Stress – Stress Symptoms

March 31, 2009 by  
Filed under Stress

Some physiological stress symptoms include raised blood pressure, rapid heartbeat, a lower digestive rate, and a rise in blood sugar level. And although the stress symptoms are still being debated in both the psychological and medical communities, these are the stress symptoms that are generally agreed on.

Although more subtle, the psychological stress symptoms are just as important as any other stress. Stress symptoms that last for a long time often leads to irritation, making an individual hot-tempered and more prone to anger. This comes with impatience and the fear of coping with the present. Those who suffer from stress also find it harder to focus and have problems making everyday decisions.

These stress symptoms are usually related in some way. The pituitary gland and the hypothalamus are both components of the brain that charge when stress comes into play. They then release something called adrenocorticotropic hormones (ACTH) that makes the adrenal gland react, and cortisol is released. The cortisol levels than fluctuate during the day and the excess cortisol can then be attributed to the “flight or fight” response one goes through when stress is present.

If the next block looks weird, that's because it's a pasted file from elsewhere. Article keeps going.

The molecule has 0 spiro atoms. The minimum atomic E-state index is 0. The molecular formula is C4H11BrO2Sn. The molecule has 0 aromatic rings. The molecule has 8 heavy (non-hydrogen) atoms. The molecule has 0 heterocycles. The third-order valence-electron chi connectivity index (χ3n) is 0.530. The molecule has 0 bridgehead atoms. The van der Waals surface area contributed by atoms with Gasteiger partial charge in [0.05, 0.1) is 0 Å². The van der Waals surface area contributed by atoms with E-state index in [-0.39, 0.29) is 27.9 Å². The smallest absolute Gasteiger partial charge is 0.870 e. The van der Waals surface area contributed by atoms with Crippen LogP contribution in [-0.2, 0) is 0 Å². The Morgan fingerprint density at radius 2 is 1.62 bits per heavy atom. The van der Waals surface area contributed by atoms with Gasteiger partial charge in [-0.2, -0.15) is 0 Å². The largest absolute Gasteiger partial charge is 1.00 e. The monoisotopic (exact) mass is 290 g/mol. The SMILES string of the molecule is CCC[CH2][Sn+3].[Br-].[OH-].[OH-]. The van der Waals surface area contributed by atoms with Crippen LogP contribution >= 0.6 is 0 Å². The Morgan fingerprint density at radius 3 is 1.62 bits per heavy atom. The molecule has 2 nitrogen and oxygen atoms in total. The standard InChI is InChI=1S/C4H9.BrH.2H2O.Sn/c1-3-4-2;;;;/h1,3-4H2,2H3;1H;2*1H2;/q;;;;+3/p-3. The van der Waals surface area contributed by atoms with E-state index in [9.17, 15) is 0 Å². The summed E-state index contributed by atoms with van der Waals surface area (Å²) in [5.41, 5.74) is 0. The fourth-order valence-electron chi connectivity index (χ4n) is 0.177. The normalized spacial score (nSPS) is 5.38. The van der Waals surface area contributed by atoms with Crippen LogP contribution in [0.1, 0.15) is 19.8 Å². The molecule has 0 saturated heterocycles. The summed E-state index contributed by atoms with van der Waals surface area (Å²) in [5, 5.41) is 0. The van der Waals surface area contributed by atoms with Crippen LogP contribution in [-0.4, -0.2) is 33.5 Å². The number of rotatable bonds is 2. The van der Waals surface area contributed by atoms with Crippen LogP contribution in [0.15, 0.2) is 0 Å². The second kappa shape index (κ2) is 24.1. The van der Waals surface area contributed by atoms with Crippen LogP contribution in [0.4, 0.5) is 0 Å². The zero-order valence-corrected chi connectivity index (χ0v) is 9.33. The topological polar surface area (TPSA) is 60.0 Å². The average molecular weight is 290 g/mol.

Stress can lead to tension in the neck, as well as bowel and stomach upset and other stress symptoms. If the stress persists, the immune system will also weaken, making colds more frequent, as well as other stress health effects.

If stress reaches higher levels, it may cause a shortened span of attention, a lower recall of memory and objectivity, as well as other problems of cognition. The higher the stress level, the harder it is for people to concentrate on everyday challenges rationally. Unreasonable anger, moodiness and unwarranted feelings of injustice are regular stress emotions that follow.

Depression, inexplicable tears, apathy, increased fear of failing, as well as an overall sense of doom are other stress symptoms. These are extreme stress cases, however, and do not always occur.

The struggle between “I can’t” and “I must” is the main element of stress, causing a lack of confidence in dealing with everyday challenges of life. This then, in turn, becomes a prophecy that is fulfilled in the long run.

Stress reduction is completely feasible if one focuses on the stress symptoms, and evaluates them and their consequences. In fact, stress might even be completely eliminated this way, whether in the short term or the long term.